Brain food: What foods for thought?
Is there such a thing as “Brain Food”? The answer is “Yes” – but everyone will be surprised! It’s sugar. Don’t make a mad dash for the sugar bowl, however, there is more to this sugar business than first meets the eye. Here are amazing tips on brain nutrients.
Main food for brain nutrition is glucose
The main food for the brain is sugar, more correctly, glucose which is a type of simple sugar the body processes from the foods we eat. Proteins, starches and complex sugars in our foods are converted to the simple sugar glucose and fed back to the body cells through the bloodstream.
This is what we mean by “circulating blood sugars”. Only glucose and a very rare few other nutrients or chemicals can actually be absorbed by brain tissue across the protective and very efficient brain nutrients, to membrane of the blood vessels in the brain called the “blood-brain barrier”.
If this special membrane were not so exclusive in its selection of chemicals it allows through to the brain, our brain cells could be exposed to a lot of harmful, indeed deadly, substances. Luckily for us, and our brains, the blood-brain barrier is something of a guardian for us in this respect.
Important hormones produced by the pancreas
The brain represents about 2% of our total body weight (1), but its energy needs in terms of demand on the body’s stores of blood sugars can be as great as 20% of the total available glucose. It is no wonder that after a hard day at the office, the school desk or at the crossword puzzles we’re ravenous!
Healthful feeding of the brain is not as simple as topping up the tank with a sugary feast and overfilling the sugar tank causes enormous problems. Circulating blood sugars derived from our foods are regulated by a complex set of checks and balances controlled by two important hormones produced by the pancreas: insulin and glycogen.
Over eating simple sugars flood the bloodstream with glucose, upset the balance and can cause some very distressing symptoms (as any diabetic person can report). Wide fluctuations in blood sugar adversely affects brain chemistry and therefore brain function, fatigue, depression, general weakness, faintness or a “spacey” feeling are often symptoms experienced by people in the midst of a blood sugar swing.It is advisable to know brain nutrition.
Benefits of whole foods for brain nutrition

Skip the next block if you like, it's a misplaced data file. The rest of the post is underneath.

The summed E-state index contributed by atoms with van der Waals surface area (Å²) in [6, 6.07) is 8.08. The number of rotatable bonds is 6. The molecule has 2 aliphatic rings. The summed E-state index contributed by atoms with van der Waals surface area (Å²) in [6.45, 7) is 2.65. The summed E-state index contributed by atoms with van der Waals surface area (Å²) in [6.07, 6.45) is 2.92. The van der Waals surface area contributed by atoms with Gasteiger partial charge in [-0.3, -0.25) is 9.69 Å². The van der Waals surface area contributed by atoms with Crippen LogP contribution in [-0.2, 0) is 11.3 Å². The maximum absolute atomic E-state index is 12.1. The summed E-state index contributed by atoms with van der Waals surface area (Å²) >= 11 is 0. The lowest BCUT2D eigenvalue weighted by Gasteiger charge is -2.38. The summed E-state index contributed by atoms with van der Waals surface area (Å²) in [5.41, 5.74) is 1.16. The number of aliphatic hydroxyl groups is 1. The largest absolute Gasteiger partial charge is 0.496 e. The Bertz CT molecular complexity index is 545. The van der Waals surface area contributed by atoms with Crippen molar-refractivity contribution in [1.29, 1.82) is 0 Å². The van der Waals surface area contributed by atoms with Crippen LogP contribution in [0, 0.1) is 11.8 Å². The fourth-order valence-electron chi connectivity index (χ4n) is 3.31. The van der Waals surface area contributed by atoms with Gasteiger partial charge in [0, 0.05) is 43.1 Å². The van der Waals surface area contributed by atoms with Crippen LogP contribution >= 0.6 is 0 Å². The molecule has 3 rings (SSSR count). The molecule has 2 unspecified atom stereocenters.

The brain runs best on the glucose derived from a varied diet of complex carbohydrates, that is the fruits, vegetables and grain products we could just as easily call “whole foods” because in their unprocessed state, these food groups are “whole”, can be appropriately digested with all their vitamins, minerals, amino or essential fatty adds intact and thereby release their “sugars” slowly into the bloodstream where the body can use them at need.
You could say that whole foods are “foods with an attitude” and that attitude is “balance”. So, it is important to remember that a slow consistent utilisation of sugars in the blood is what the brain food prefers to receive in order to function well.
Helper brain nutrients
After glucose as the prime fuel for the brain, there are other helper brain nutrients we need from our diet. One example is a protein called “L-Glutamine” which is a single amino acid especially identified with improved brain function (2). L-Glutamine participates in the actual chemistry of the brain where it is converted to glutamic acid and used directly as fuel just as glucose is. The body can usually make its own supplies of L- Glutamine from our food intake, but in specific cases L-Glutamine can be taken orally as tablets.
Minerals help brain function
Other brain nutrients that help brain function by aiding sugar metabolism are potassium, magnesium, chromium and manganese – all are minerals and all are required for sugar metabolism and brain nutrition.
Potassium foods include citrus fruits, all green veggies, sunflower seeds, potato and bananas. Magnesium foods include figs, yellow corn, lemons, grapefruits, almonds, nuts, seeds, dark green veggies.
Chromium is found abundantly in brewer’s yeast (yes, the kind in vegemite – but please hold the salt!) and black pepper. Manganese, a trace element but a very important one, occurs in alfalfa sprouts.
Lecithin, often derived from soy products but also abundant in whole eggs, is an overlooked brain fuel because it is more readily associated with fat digestion. Lecithin’s claim to fame is its supply of phosphatidylcholine, a major nerve impulse facilitator.
Lecithin contributes to clear thinking in helping to keep arteries healthy and free of fat deposits. Traditional herbs associated with healthy brain function are those which help maintain good circulation too, among these herbs are Ginkgo Biloba, Gotu Kola and Ginseng.
Natalia, having 7 years of experience in Health and Fitness industry. She enjoys writing Health & Fitness articles, and sharing tips on 14 day diet plan for those who think diet is too hard to maintain.